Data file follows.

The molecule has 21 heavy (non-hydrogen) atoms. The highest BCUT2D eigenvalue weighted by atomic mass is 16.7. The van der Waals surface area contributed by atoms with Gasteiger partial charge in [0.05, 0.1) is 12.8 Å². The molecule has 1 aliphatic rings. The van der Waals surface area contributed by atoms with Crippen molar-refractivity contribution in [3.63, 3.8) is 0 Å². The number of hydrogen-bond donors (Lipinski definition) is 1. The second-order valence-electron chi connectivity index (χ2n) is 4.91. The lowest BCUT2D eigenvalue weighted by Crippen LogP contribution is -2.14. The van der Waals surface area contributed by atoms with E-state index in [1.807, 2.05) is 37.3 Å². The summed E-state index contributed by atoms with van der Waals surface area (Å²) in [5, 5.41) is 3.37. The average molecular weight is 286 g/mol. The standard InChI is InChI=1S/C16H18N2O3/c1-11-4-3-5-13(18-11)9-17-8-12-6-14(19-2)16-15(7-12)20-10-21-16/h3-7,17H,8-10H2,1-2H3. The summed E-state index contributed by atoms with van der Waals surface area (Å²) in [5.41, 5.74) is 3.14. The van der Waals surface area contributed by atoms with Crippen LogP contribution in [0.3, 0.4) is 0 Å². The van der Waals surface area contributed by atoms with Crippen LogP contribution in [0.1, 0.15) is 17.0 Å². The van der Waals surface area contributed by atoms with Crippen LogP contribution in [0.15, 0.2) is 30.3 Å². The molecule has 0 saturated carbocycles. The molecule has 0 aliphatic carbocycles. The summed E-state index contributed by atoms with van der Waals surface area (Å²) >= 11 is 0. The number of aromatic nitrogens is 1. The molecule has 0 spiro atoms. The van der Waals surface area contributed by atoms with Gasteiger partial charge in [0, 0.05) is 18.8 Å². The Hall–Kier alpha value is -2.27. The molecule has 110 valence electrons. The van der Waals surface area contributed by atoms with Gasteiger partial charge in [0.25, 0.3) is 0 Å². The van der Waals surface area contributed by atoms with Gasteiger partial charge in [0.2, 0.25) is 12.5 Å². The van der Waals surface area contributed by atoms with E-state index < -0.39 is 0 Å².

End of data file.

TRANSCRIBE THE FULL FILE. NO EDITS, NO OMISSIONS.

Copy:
The molecule has 21 heavy (non-hydrogen) atoms. The highest BCUT2D eigenvalue weighted by atomic mass is 16.7. The van der Waals surface area contributed by atoms with Gasteiger partial charge in [0.05, 0.1) is 12.8 Å². The molecule has 1 aliphatic rings. The van der Waals surface area contributed by atoms with Crippen molar-refractivity contribution in [3.63, 3.8) is 0 Å². The number of hydrogen-bond donors (Lipinski definition) is 1. The second-order valence-electron chi connectivity index (χ2n) is 4.91. The lowest BCUT2D eigenvalue weighted by Crippen LogP contribution is -2.14. The van der Waals surface area contributed by atoms with E-state index in [1.807, 2.05) is 37.3 Å². The summed E-state index contributed by atoms with van der Waals surface area (Å²) in [5, 5.41) is 3.37. The average molecular weight is 286 g/mol. The standard InChI is InChI=1S/C16H18N2O3/c1-11-4-3-5-13(18-11)9-17-8-12-6-14(19-2)16-15(7-12)20-10-21-16/h3-7,17H,8-10H2,1-2H3. The summed E-state index contributed by atoms with van der Waals surface area (Å²) in [5.41, 5.74) is 3.14. The van der Waals surface area contributed by atoms with Crippen LogP contribution in [0.3, 0.4) is 0 Å². The van der Waals surface area contributed by atoms with Crippen LogP contribution in [0.1, 0.15) is 17.0 Å². The van der Waals surface area contributed by atoms with Crippen LogP contribution in [0.15, 0.2) is 30.3 Å². The molecule has 0 saturated carbocycles. The molecule has 0 aliphatic carbocycles. The summed E-state index contributed by atoms with van der Waals surface area (Å²) >= 11 is 0. The number of aromatic nitrogens is 1. The molecule has 0 spiro atoms. The van der Waals surface area contributed by atoms with Gasteiger partial charge in [0, 0.05) is 18.8 Å². The Hall–Kier alpha value is -2.27. The molecule has 110 valence electrons. The van der Waals surface area contributed by atoms with Gasteiger partial charge in [0.25, 0.3) is 0 Å². The van der Waals surface area contributed by atoms with Gasteiger partial charge in [0.2, 0.25) is 12.5 Å². The van der Waals surface area contributed by atoms with E-state index < -0.39 is 0 Å².